Subscribe

Latest Blog Post

top 5 collaborative robot key performance indicators

Top 5 Applications using Universal Robots

Mathieu Bélanger-Barrette
by Mathieu Bélanger-Barrette on Dec 3, 2014 8:24:00 AM

The popularity of Universal Robots is undeniable. You may ask yourself why this robot is so popular in the robotic market. The main answer is quite simple: It is flexible and simple to use! The same robot can be used for a wide range of applications from collaborative applications to CNC loading operation. The UR is very versatile and has good specifications for light applications. 

The UR platform is a 6-axis force limited robot available with a 5 or 10 kg payload which means that the robot is designed to work alongside humans. In fact, the robot can detect if a collision is about to occur and shut down to reduce the force of its impact. It is also easy to use and program. With a very user-friendly interface, the robot can be hand-guided and reproduce the same path for multiple manipulations. Here are a few primary examples of what the UR can do. 

What can you automate

Machine Tending

One application basically involves feeding a CNC machine. The robot is generally located beside the CNC machine and its job is to place the raw part in the machine and remove the machined part after this stage of the process has been completed. Most of the time, the robot has a pick layout and a place layout. The robot can determine the required position incrementally and literally execute a matrix of picking and placing options.

 "The employee who used to operate the CNC machine can now oversee the work of other machines without any added stress. What is more, he can now devote his full attention to quality control. " - Fries Machinenbau Owner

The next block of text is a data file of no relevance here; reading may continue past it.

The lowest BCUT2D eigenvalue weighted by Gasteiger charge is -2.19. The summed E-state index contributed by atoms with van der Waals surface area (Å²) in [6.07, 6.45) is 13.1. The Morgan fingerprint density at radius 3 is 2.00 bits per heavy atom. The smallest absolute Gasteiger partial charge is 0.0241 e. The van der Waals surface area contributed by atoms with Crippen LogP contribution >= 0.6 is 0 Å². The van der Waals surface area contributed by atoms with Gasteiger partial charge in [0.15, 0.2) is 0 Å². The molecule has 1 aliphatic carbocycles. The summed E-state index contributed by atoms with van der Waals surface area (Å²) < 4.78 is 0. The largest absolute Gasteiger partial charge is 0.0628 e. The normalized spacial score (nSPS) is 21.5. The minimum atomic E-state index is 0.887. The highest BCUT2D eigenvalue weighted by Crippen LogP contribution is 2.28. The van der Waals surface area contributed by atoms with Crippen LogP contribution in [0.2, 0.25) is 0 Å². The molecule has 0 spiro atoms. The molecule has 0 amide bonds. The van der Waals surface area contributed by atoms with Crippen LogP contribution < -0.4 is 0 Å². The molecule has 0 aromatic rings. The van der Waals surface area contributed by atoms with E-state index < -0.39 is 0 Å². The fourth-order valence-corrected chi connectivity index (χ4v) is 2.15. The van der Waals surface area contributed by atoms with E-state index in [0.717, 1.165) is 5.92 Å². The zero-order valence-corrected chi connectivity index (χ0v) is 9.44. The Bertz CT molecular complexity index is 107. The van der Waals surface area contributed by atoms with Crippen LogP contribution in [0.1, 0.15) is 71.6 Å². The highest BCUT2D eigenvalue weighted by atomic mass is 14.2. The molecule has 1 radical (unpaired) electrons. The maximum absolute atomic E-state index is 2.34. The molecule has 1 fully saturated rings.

The advantages of using this robot for this type of application is the speed of the programming. It is really easy to program for ''first-off'' parts. This means that even new parts can be loaded in the machine by the robot with very little effort from a human co-worker. This allows the worker, because he is not busy feeding the machine, to be more focused on the inspection of the parts or other skilled tasks such as planning or machine maintenance. 

Quality Inspection

Quality inspection requires different functionality. We have seen applications where products where tested by robots using a constant repeated force in order to determine the behavior of the product after a given number of cycles. Quality inspection can also be done while doing assembly tasks. In fact, a UR paired with a vision system and other monitoring tools can insure good product quality repeatability. This could save a lot of time because it would reduce the amount of inspection time needed after the operation so that the product can pass from the assembly line directly to shipping and doesn't need to be delayed in the inspection department. This enhances the production line and can help you achieve or improve your lead time goal. 

To see the complete case study follow this link.

Pick and Place

Compact design, easy to use and no need for fencing are the key in most of these applications. In pick and place applications, using a UR is sometimes a question of saving space. In fact, not using fencing can make the design of a production line a lot easier. Even if the robot doesn't work directly alongside humans if such a situation might occur, the robot can react properly. 

Productivity is always an important point when talking about introducing robots into a plant. This company is using two Universal Robots which has saved it a lot of time. 

"UR robots are so simple to use, and not having to build a fence around them is a big plus. We have already saved three man years of monotonous work, thanks to our two UR5s," says Sigurður Runar Friðjónsson, Director for the Akureyri dairy.